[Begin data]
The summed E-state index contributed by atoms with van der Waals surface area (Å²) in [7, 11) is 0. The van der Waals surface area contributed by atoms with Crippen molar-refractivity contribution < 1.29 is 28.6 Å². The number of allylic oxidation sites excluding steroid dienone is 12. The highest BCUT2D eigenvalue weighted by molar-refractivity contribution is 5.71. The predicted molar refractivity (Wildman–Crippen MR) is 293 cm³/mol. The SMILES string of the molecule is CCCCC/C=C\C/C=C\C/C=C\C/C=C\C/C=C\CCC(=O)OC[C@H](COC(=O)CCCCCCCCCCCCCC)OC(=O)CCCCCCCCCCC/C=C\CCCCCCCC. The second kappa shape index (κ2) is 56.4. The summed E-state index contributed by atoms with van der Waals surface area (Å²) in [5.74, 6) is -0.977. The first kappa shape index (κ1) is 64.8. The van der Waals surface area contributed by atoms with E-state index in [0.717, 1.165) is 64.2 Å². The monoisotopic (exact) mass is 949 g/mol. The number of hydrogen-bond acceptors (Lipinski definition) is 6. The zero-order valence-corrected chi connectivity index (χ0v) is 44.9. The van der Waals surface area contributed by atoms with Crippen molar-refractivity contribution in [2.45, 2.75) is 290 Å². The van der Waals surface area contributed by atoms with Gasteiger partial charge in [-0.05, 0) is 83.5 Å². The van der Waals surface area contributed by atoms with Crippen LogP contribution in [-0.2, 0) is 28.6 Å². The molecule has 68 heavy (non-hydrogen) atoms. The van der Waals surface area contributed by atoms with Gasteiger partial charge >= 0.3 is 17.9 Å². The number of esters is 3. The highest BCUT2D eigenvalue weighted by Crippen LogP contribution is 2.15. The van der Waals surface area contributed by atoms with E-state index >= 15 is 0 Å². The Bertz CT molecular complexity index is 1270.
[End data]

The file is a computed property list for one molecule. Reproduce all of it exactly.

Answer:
The summed E-state index contributed by atoms with van der Waals surface area (Å²) in [7, 11) is 0. The van der Waals surface area contributed by atoms with Crippen molar-refractivity contribution < 1.29 is 28.6 Å². The number of allylic oxidation sites excluding steroid dienone is 12. The highest BCUT2D eigenvalue weighted by molar-refractivity contribution is 5.71. The predicted molar refractivity (Wildman–Crippen MR) is 293 cm³/mol. The SMILES string of the molecule is CCCCC/C=C\C/C=C\C/C=C\C/C=C\C/C=C\CCC(=O)OC[C@H](COC(=O)CCCCCCCCCCCCCC)OC(=O)CCCCCCCCCCC/C=C\CCCCCCCC. The second kappa shape index (κ2) is 56.4. The summed E-state index contributed by atoms with van der Waals surface area (Å²) in [5.74, 6) is -0.977. The first kappa shape index (κ1) is 64.8. The van der Waals surface area contributed by atoms with E-state index in [0.717, 1.165) is 64.2 Å². The monoisotopic (exact) mass is 949 g/mol. The number of hydrogen-bond acceptors (Lipinski definition) is 6. The zero-order valence-corrected chi connectivity index (χ0v) is 44.9. The van der Waals surface area contributed by atoms with Crippen molar-refractivity contribution in [2.45, 2.75) is 290 Å². The van der Waals surface area contributed by atoms with Gasteiger partial charge in [-0.05, 0) is 83.5 Å². The van der Waals surface area contributed by atoms with Crippen LogP contribution in [-0.2, 0) is 28.6 Å². The molecule has 68 heavy (non-hydrogen) atoms. The van der Waals surface area contributed by atoms with Gasteiger partial charge >= 0.3 is 17.9 Å². The number of esters is 3. The highest BCUT2D eigenvalue weighted by Crippen LogP contribution is 2.15. The van der Waals surface area contributed by atoms with E-state index >= 15 is 0 Å². The Bertz CT molecular complexity index is 1270.